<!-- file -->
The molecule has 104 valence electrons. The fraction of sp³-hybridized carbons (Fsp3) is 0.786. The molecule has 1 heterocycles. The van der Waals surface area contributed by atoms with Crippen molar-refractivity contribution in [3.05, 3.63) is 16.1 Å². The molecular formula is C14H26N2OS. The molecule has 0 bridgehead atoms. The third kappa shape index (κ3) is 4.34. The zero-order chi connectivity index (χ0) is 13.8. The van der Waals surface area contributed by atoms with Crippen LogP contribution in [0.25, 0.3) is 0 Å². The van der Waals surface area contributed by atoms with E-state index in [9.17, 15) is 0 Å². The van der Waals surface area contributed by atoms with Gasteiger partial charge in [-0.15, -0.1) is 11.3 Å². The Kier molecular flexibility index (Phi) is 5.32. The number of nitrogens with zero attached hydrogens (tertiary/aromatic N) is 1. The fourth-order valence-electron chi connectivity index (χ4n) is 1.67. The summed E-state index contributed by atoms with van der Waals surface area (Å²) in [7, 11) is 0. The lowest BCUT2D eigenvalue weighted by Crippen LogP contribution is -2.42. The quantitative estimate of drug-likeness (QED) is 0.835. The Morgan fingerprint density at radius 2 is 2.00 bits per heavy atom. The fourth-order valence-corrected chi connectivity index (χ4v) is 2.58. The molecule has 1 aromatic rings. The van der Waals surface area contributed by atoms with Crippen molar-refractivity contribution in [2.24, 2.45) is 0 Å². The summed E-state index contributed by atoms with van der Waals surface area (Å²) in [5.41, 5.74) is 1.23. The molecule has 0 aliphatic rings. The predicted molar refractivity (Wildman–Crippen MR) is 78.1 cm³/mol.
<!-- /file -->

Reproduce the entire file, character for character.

The molecule has 104 valence electrons. The fraction of sp³-hybridized carbons (Fsp3) is 0.786. The molecule has 1 heterocycles. The van der Waals surface area contributed by atoms with Crippen molar-refractivity contribution in [3.05, 3.63) is 16.1 Å². The molecular formula is C14H26N2OS. The molecule has 0 bridgehead atoms. The third kappa shape index (κ3) is 4.34. The zero-order chi connectivity index (χ0) is 13.8. The van der Waals surface area contributed by atoms with Crippen LogP contribution in [0.25, 0.3) is 0 Å². The van der Waals surface area contributed by atoms with E-state index in [9.17, 15) is 0 Å². The van der Waals surface area contributed by atoms with Gasteiger partial charge in [-0.15, -0.1) is 11.3 Å². The Kier molecular flexibility index (Phi) is 5.32. The number of nitrogens with zero attached hydrogens (tertiary/aromatic N) is 1. The fourth-order valence-electron chi connectivity index (χ4n) is 1.67. The summed E-state index contributed by atoms with van der Waals surface area (Å²) in [7, 11) is 0. The lowest BCUT2D eigenvalue weighted by Crippen LogP contribution is -2.42. The quantitative estimate of drug-likeness (QED) is 0.835. The Morgan fingerprint density at radius 2 is 2.00 bits per heavy atom. The fourth-order valence-corrected chi connectivity index (χ4v) is 2.58. The molecule has 1 aromatic rings. The van der Waals surface area contributed by atoms with Crippen molar-refractivity contribution in [2.24, 2.45) is 0 Å². The summed E-state index contributed by atoms with van der Waals surface area (Å²) in [5.41, 5.74) is 1.23. The molecule has 0 aliphatic rings. The predicted molar refractivity (Wildman–Crippen MR) is 78.1 cm³/mol.